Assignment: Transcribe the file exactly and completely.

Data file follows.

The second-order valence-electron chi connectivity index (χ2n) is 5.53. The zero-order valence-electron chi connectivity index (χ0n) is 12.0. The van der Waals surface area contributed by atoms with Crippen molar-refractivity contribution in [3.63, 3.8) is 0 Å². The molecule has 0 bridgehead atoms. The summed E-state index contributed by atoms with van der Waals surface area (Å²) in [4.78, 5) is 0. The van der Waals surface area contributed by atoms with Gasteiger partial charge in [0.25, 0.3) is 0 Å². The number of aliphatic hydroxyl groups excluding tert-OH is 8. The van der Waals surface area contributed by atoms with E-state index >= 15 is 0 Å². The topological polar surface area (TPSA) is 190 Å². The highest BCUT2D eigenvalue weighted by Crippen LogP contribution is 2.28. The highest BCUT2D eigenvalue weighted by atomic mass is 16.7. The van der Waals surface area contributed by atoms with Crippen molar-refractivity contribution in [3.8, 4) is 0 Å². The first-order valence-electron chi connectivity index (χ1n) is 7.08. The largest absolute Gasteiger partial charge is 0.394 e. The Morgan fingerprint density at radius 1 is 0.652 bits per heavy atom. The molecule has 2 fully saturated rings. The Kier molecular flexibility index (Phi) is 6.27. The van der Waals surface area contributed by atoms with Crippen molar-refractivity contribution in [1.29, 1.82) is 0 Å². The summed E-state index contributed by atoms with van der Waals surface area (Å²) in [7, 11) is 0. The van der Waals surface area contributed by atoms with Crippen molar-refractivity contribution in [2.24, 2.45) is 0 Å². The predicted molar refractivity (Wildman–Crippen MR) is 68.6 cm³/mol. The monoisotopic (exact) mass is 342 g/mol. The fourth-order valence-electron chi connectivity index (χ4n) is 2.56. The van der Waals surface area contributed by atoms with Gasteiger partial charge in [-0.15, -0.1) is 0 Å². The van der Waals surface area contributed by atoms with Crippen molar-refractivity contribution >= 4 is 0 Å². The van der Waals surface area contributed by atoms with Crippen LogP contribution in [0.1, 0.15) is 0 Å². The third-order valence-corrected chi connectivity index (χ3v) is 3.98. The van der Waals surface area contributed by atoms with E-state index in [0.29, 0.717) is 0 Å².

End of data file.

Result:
The second-order valence-electron chi connectivity index (χ2n) is 5.53. The zero-order valence-electron chi connectivity index (χ0n) is 12.0. The van der Waals surface area contributed by atoms with Crippen molar-refractivity contribution in [3.63, 3.8) is 0 Å². The molecule has 0 bridgehead atoms. The summed E-state index contributed by atoms with van der Waals surface area (Å²) in [4.78, 5) is 0. The van der Waals surface area contributed by atoms with Gasteiger partial charge in [0.25, 0.3) is 0 Å². The number of aliphatic hydroxyl groups excluding tert-OH is 8. The van der Waals surface area contributed by atoms with E-state index >= 15 is 0 Å². The topological polar surface area (TPSA) is 190 Å². The highest BCUT2D eigenvalue weighted by Crippen LogP contribution is 2.28. The highest BCUT2D eigenvalue weighted by atomic mass is 16.7. The van der Waals surface area contributed by atoms with Crippen molar-refractivity contribution in [3.8, 4) is 0 Å². The first-order valence-electron chi connectivity index (χ1n) is 7.08. The largest absolute Gasteiger partial charge is 0.394 e. The Morgan fingerprint density at radius 1 is 0.652 bits per heavy atom. The molecule has 2 fully saturated rings. The Kier molecular flexibility index (Phi) is 6.27. The van der Waals surface area contributed by atoms with Crippen molar-refractivity contribution in [1.29, 1.82) is 0 Å². The summed E-state index contributed by atoms with van der Waals surface area (Å²) in [7, 11) is 0. The van der Waals surface area contributed by atoms with Crippen molar-refractivity contribution in [2.24, 2.45) is 0 Å². The predicted molar refractivity (Wildman–Crippen MR) is 68.6 cm³/mol. The monoisotopic (exact) mass is 342 g/mol. The fourth-order valence-electron chi connectivity index (χ4n) is 2.56. The van der Waals surface area contributed by atoms with Gasteiger partial charge in [-0.15, -0.1) is 0 Å². The van der Waals surface area contributed by atoms with Crippen molar-refractivity contribution >= 4 is 0 Å². The van der Waals surface area contributed by atoms with Crippen LogP contribution in [0.1, 0.15) is 0 Å². The third-order valence-corrected chi connectivity index (χ3v) is 3.98. The van der Waals surface area contributed by atoms with E-state index in [0.29, 0.717) is 0 Å².